The following are articles and chapters that were published, reflecting my studies and research focused on the possibilities inherent in the power of literacy.
Respecting students’ cultural literacies
Educational Leadership, Vol. 61(2) 80-82, October 2003. Teaching All Students.
Recognizing students’ out-of-school literacies helps create inclusive environments and meaningful educational experiences.
Today I am proud of myself: Telling stories and revaluing lives
In D. Caracciolo & A. Mungai, (eds.) In the spirit of Ubuntu: Stories of teaching and research. Sense Publishers, 2009.
In a weekly literacy class at a home for recovering women we worked on critically reading texts that led to writing lives. Writing down experiences, becoming aware and thinking about events critically, allowed the participants to rethink their stories and revalue themselves , their families and their experiences.on
Students Finding Voice in a College Classroom:
Reflections on a Teaching/Learning Journey
Curriculum and Teaching, Vol. 23(1), 2008
Most students come to Developmental Reading classes considering reading a book to be a form of severe punishment. To counter such aversion, I developed a counter-hegemonic, inclusive and caring pedagogy that informs a curriculum relevant to the students’ lives allowing them to revalue reading and its potential for self-empowerment. By semester’s end many students describe themselves as readers, having begun to realize their inherent powers in negotiating texts.on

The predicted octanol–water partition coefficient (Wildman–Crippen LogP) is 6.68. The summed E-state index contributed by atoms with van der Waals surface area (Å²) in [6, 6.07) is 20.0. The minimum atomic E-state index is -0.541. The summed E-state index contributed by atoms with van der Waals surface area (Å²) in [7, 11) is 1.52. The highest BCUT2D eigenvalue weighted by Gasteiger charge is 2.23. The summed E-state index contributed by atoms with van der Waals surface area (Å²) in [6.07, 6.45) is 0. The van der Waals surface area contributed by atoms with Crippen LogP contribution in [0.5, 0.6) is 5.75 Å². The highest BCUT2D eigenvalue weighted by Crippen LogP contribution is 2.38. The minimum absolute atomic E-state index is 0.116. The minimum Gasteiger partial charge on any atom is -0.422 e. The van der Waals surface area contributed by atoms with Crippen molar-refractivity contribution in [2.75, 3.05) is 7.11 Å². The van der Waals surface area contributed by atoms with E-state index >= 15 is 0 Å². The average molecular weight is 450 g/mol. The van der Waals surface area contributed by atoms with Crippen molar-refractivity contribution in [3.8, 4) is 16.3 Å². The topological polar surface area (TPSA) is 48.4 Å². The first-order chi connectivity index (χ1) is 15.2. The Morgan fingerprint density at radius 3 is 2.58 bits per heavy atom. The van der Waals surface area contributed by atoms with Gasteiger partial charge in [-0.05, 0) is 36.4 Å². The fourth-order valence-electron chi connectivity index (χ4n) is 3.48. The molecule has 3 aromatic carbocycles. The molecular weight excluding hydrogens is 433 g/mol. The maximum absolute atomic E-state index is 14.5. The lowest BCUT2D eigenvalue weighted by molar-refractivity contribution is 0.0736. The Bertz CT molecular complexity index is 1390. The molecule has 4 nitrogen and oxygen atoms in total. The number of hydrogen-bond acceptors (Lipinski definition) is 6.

Reading Today, Vol. 25(5), April/May, 2008.
When we (those who can do school well) negatively label our students (to ‘their’ benefit for special services, we say), they become that label and often cannot shake it from their own consciousness or from the eyes of society for the rest of their lives.
Can we possibly find a better way to serve our students through practices of positive acknowledgment, respect and inclusion?
In E.L. Brown & P. Gibbons (eds.) International Advances in Education: Global Initiatives for Equity and Social Justice, Vol. 2: Ethnicity and Race, pg 285-308. Information Age Publishing, 2011.
Under the prevailing deficit approach, students who are different from mainstream in terms of race, ethnicity, language, appearance, sexual orientation, children who come from low income families, from the wrong side of the tracks, or those labeled with any kind of ‘dis’ability, are considered less able to succeed in school. But the diversity of students can be used to enhance teaching and learning if we allow voices, experiences, lives, interests and strengths from outside of school to be brought into the school discourse. A pedagogy of abilities acknowledges and makes use of the myriad colors in every classroom to paint possibilities of meaningful education for all students.